The Soundings Two start off by retorting that the failures of social democracy are mostly its own fault and have little to do with changes in world economic organisation. Then they declare that "the notion of globalisation is just plain wrong". And they set out to prove it.
The world had an open trading economy before 1914, they remark, and in many ways - although the volume of trade today is far bigger - the global market of the 1990s is still not as free as that of the Belle Epoque. Britain's trade in 1913 formed 44.7 per cent of its gross domestic product, but is only just over 40 per cent today; France and Germany show similar figures. As for the irresistible outrush of free capital from the developed world to the poorer continents, this is largely a myth. In 1993, there were capital outflows of over $100bn from the advanced nations to the "newly industrialising countries" (NICs); this sounds a lot, but in fact it amounted to a mere 3 per cent of investment in North America, Western Europe and Japan.
How about the assumption that imports from the poorer world, many of them manufactured there by transnational companies, are responsible for job losses in Europe and America? This is mostly myth, too. Hirst and Thompson show that these imports are relatively insignificant - under 5 per cent of total imports in the United States, far less in Europe or Japan.
But does globalisation push down wages in advanced countries, even if it does not destroy many jobs? To a slight extent it seems to do so. But again the impact is piddling. Only an idiot would try to depress British wages to compete with Indonesian wages. But unfortunately there are plenty of idiots. "Illiterate politicians and ideologically crazed economists claim that the UK will become more competitive if the wages of British office cleaners are reduced to starvation levels ... this low-wage strategy is best described as seeking competitive advantage by sweating - but it is mad."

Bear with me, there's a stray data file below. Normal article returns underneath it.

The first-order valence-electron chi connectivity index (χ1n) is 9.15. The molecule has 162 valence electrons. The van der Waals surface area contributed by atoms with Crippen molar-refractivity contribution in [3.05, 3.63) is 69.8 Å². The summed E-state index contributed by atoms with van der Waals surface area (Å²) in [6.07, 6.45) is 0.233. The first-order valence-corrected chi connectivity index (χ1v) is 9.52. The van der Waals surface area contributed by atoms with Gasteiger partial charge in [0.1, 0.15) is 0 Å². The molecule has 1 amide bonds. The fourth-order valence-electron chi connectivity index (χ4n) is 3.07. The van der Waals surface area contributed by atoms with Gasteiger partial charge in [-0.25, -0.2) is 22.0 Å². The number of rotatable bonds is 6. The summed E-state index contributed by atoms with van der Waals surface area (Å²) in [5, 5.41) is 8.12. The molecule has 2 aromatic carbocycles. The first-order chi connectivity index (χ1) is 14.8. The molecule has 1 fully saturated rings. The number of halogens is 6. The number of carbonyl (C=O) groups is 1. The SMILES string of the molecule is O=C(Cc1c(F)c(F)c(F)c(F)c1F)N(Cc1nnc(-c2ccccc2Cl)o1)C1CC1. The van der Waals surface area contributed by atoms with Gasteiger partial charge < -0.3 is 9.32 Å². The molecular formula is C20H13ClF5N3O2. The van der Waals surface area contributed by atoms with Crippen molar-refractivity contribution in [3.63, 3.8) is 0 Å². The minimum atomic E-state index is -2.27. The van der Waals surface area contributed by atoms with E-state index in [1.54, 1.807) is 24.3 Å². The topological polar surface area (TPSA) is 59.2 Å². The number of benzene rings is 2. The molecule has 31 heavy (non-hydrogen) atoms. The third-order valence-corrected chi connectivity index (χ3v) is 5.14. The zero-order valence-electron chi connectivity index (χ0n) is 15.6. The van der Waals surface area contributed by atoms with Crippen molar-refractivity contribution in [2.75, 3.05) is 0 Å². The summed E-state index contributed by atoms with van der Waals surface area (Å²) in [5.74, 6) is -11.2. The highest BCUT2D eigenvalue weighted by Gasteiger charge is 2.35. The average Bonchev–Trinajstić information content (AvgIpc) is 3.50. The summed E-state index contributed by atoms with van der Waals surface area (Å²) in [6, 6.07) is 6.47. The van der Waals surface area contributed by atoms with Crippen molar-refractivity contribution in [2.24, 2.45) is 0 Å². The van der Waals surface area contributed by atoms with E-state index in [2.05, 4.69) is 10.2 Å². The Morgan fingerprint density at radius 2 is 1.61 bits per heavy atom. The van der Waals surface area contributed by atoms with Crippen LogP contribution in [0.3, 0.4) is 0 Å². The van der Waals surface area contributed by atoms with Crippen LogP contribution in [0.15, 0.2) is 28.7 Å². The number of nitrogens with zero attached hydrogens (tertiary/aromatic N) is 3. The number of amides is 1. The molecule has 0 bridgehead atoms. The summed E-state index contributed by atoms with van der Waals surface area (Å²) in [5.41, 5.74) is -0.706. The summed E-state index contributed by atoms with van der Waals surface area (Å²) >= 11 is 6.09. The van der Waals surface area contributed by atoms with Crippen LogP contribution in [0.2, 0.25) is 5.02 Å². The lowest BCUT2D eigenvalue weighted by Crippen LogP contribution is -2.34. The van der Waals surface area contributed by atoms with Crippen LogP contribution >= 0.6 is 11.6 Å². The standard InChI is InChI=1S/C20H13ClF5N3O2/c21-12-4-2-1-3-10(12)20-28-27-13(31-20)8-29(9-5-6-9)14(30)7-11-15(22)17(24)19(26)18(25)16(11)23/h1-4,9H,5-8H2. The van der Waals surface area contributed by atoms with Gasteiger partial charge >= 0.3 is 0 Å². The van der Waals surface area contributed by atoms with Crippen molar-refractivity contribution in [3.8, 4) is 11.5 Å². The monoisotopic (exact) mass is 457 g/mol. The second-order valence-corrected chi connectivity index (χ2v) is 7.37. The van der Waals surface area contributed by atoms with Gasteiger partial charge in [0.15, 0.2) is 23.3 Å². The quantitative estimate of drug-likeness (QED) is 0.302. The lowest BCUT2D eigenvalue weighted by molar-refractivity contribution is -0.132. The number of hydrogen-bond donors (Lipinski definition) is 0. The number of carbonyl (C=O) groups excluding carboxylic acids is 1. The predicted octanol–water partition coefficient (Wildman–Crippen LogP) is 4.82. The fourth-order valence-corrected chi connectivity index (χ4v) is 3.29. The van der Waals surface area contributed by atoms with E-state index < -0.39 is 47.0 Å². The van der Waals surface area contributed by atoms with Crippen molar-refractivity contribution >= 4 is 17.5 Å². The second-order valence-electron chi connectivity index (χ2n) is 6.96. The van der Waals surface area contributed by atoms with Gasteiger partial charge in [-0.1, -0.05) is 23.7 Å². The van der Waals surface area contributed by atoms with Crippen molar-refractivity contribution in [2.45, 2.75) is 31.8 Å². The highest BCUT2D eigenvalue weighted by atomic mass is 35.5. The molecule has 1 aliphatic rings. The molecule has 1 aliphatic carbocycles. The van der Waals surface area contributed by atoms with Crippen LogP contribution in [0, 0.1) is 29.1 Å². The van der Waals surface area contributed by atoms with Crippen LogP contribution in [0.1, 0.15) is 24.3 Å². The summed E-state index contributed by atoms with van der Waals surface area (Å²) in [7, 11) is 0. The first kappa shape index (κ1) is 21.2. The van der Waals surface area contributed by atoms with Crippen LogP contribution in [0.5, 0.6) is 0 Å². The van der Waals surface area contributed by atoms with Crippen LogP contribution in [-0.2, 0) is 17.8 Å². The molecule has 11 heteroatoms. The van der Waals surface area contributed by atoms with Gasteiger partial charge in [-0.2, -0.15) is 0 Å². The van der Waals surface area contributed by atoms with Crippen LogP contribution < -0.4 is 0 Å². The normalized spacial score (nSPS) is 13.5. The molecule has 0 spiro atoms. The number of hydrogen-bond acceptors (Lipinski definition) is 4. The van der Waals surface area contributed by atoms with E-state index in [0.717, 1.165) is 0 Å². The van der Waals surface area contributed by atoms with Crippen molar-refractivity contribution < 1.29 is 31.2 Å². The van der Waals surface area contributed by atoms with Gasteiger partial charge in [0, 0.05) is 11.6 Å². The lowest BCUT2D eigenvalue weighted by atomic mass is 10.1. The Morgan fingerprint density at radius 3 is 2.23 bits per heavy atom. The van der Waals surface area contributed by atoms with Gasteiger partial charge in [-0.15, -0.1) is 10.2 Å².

The big lie is becoming plain. Third World sweated labour, organised by transnational capitalists, is being blamed for our declining earnings and jobs. But the truth is that almost all investment flows and transfers (no doubt seeking cheaper labour and less regulation) move within the advanced world - not out of it. The rich are screwing the rich. The global market is not all that global, but is sited right here; almost two-thirds of world trade is inside the "Triad" of North America, Japan and the European Union.
And how dominant are these famous corporations, and how "transnational"? They turn out to generate less than 7 per cent of world production. Most of them remain firmly based in their "countries of origin", with most of their operations and recruitment there. In theory, the great globe is their oyster. In practice, they are deeply involved with home-country governments. They may be arrogant and callous, but their immunity to political pressure is yet another myth.
These myths are useful, though. They are useful to reactionary or timid political parties, which foment the great globalisation scare to justify low wages and cuts in public spending. Unemployment and poverty in the advanced world are growing. But this is not because of uncontrollable winds of change blowing though the world economy, or because a new breed of transnational beings has arrived from outer space to colonise the earth. They grow because we let them. As far as the economy goes, this globe is still our globe and we can roll it whichever way we please.